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#Actualill

Posted 29 August 2013 - 11:10 PM

In GLSL parts of a shader get optimized out so even if you mistakenly keep an unecessary define it'll not be part of the compiled code.  I find this makes debugging REALLY hard if I randomly comment out a portion of code that uses a diffuse texture for example.  I then have to comment out the C++ code that also passes in the diffuse texture sampler or else it says unknown uniform.  

 

I found using

 

min(0, sampler2D(diffuseTexture)) for example, would force a zeroing out without optimizing the diffuseTexture uniform out of the shader, making me not have to recompile the C++ if I'm debugging.

 

Also I have a material resource where I specify things like what normal map I use, what diffuse texture I use, etc...  So these bitmasks are generated automatically for me and there's no human error.  If I provide a normal map, my system automatically says:

 

bitmask |= NORMAL_MAP

bitmask |= TEX_COORDS

bitmask |= TANGENTS

 

If I just provide a diffuse texture I'd say

 

bitmask |= DIFFUSE_MAP

bitmask |= TEX_COORDS

 

since tangents aren't necessary unless you're doing normal mapping or other tangent space calculations in the shader.  Textures all need UVs passed in so TEX_COORDS is passed in.

 

Since I have a deferred shader I always pass in normals for the deferred shading stage.

 

If I have a full bright unlit material, that doesn't need normals and is rendered in the forward shading stage.  If I want to render a lit forward shaded material I can set the Fullbright flag to false in my material, meaning this material will be affected by lights.  Then I do:

 

bitmask |= NORMALS

 

Then if I need skeletal animations for the material I also have the user say this material will be used on skinned meshes and then do:

 

bitmask |= SKELETAL_ANIMATIONS

 

It's possible to generate 2 shaders instead for the material, one with skeletal animations, and one without.  But I figured I'd most likely almost never try to texture a character with a brick wall texture, and I'd definitely never try to texture a wall with a character skin.  If I really wanted to I can just create 2 separate materials and the textures would be shared between them with my resource management system anyway.  I'd still have 2 separate shaders.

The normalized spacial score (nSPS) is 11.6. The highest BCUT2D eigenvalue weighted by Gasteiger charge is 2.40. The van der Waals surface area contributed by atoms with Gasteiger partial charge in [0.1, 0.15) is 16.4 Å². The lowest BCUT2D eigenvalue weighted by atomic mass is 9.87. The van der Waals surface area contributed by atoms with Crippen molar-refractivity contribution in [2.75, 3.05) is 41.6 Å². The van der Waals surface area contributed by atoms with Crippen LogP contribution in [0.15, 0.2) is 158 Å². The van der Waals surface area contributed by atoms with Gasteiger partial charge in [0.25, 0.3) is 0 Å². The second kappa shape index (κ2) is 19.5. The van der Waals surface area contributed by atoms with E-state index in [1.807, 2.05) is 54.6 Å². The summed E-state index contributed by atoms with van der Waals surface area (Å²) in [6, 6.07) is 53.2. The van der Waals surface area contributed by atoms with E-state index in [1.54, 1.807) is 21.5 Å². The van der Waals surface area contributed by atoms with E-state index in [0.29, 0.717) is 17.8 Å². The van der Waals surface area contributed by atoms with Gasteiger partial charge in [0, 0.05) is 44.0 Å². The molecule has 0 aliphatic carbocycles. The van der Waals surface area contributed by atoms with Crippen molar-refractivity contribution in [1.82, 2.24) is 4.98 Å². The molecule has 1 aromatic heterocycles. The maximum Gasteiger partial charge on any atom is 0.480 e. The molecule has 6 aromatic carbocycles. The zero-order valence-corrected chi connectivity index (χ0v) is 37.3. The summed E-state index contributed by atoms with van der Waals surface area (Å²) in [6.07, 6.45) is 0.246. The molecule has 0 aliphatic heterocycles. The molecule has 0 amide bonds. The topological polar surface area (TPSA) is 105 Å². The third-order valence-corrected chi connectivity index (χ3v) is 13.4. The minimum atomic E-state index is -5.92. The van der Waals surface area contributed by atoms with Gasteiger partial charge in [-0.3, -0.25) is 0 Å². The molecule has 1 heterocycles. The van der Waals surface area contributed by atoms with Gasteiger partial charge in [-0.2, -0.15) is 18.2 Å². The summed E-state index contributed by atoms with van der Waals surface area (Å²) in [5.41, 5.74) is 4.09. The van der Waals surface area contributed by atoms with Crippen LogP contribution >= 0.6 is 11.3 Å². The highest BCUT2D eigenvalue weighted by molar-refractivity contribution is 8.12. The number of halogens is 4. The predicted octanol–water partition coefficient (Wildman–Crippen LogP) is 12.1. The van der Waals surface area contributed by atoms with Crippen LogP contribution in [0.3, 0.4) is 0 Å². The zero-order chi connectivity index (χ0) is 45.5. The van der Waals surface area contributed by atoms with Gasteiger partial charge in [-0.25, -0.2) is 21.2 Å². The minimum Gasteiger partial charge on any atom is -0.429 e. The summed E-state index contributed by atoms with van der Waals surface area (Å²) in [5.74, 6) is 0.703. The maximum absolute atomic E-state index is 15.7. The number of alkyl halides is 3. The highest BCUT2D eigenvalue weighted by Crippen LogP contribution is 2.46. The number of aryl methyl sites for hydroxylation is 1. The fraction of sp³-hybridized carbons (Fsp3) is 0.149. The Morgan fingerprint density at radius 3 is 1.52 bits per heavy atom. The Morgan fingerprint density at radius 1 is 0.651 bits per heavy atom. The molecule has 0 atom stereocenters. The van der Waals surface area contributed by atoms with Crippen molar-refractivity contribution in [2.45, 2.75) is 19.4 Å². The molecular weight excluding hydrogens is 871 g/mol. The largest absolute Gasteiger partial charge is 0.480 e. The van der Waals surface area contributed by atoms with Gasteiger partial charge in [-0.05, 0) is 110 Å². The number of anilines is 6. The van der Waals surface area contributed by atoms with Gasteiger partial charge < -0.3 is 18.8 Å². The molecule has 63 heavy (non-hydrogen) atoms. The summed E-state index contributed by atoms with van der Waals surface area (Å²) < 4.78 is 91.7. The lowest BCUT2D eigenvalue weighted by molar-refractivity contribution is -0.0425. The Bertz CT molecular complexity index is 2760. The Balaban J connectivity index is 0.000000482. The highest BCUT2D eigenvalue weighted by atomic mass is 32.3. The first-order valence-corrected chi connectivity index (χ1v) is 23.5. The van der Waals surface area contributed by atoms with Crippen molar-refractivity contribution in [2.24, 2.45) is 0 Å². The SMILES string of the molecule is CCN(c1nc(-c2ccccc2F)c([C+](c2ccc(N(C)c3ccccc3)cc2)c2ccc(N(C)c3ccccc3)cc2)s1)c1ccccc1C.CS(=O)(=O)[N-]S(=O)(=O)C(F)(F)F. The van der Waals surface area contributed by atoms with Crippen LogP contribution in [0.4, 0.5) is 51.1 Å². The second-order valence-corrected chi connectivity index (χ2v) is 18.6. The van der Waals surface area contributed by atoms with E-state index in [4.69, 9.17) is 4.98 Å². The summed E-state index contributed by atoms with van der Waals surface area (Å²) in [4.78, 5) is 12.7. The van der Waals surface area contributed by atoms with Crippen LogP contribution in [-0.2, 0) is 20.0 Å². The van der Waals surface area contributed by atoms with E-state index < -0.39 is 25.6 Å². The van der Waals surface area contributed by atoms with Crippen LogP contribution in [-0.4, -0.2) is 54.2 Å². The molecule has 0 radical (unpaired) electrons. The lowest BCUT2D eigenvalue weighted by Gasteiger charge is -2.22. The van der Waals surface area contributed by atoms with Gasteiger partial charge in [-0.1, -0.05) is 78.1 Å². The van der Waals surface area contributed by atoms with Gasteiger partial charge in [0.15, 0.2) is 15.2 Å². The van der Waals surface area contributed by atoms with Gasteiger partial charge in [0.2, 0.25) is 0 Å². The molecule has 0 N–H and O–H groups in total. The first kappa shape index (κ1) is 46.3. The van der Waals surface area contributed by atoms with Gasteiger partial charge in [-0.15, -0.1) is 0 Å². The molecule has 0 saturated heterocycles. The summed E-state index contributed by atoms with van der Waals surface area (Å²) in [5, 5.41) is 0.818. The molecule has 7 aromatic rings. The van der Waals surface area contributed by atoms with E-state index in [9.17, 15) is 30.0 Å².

Then the renderer can also have some asserts and other debug build only checks that make sure valid things are passed in so i don't mistakenly have a mesh without tangents in its vbo being used with a material that needs tangents.


#1ill

Posted 29 August 2013 - 11:00 PM

In GLSL parts of a shader get optimized out so even if you mistakenly keep an unecessary define it'll not be part of the compiled code.  I find this makes debugging REALLY hard if I randomly comment out a portion of code that uses a diffuse texture for example.  I then have to comment out the C++ code that also passes in the diffuse texture sampler or else it says unknown uniform.  

 

I found using

 

min(0, sampler2D(diffuseTexture)) for example, would force a zeroing out without optimizing the diffuseTexture uniform out of the shader, making me not have to recompile the C++ if I'm debugging.

 

Also I have a material resource where I specify things like what normal map I use, what diffuse texture I use, etc...  So these bitmasks are generated automatically for me and there's no human error.  If I provide a normal map, my system automatically says:

 

bitmask |= NORMAL_MAP

bitmask |= TEX_COORDS

bitmask |= TANGENTS

 

If I just provide a diffuse texture I'd say

 

bitmask |= DIFFUSE_MAP

bitmask |= TEX_COORDS

 

since tangents aren't necessary unless you're doing normal mapping or other tangent space calculations in the shader.  Textures all need UVs passed in so TEX_COORDS is passed in.

 

Since I have a deferred shader I always pass in normals for the deferred shading stage.

 

If I have a full bright unlit material, that doesn't need normals and is rendered in the forward shading stage.  If I want to render a lit forward shaded material I can set the Fullbright flag to false in my material, meaning this material will be affected by lights.  Then I do:

 

bitmask |= NORMALS

 

Then if I need skeletal animations for the material I also have the user say this material will be used on skinned meshes and then do:

 

bitmask |= SKELETAL_ANIMATIONS

 

It's possible to generate 2 shaders instead for the material, one with skeletal animations, and one without.  But I figured I'd most likely almost never try to texture a character with a brick wall texture, and I'd definitely never try to texture a wall with a character skin.  If I really wanted to I can just create 2 separate materials and the textures would be shared between them with my resource management system anyway.  I'd still have 2 separate shaders.


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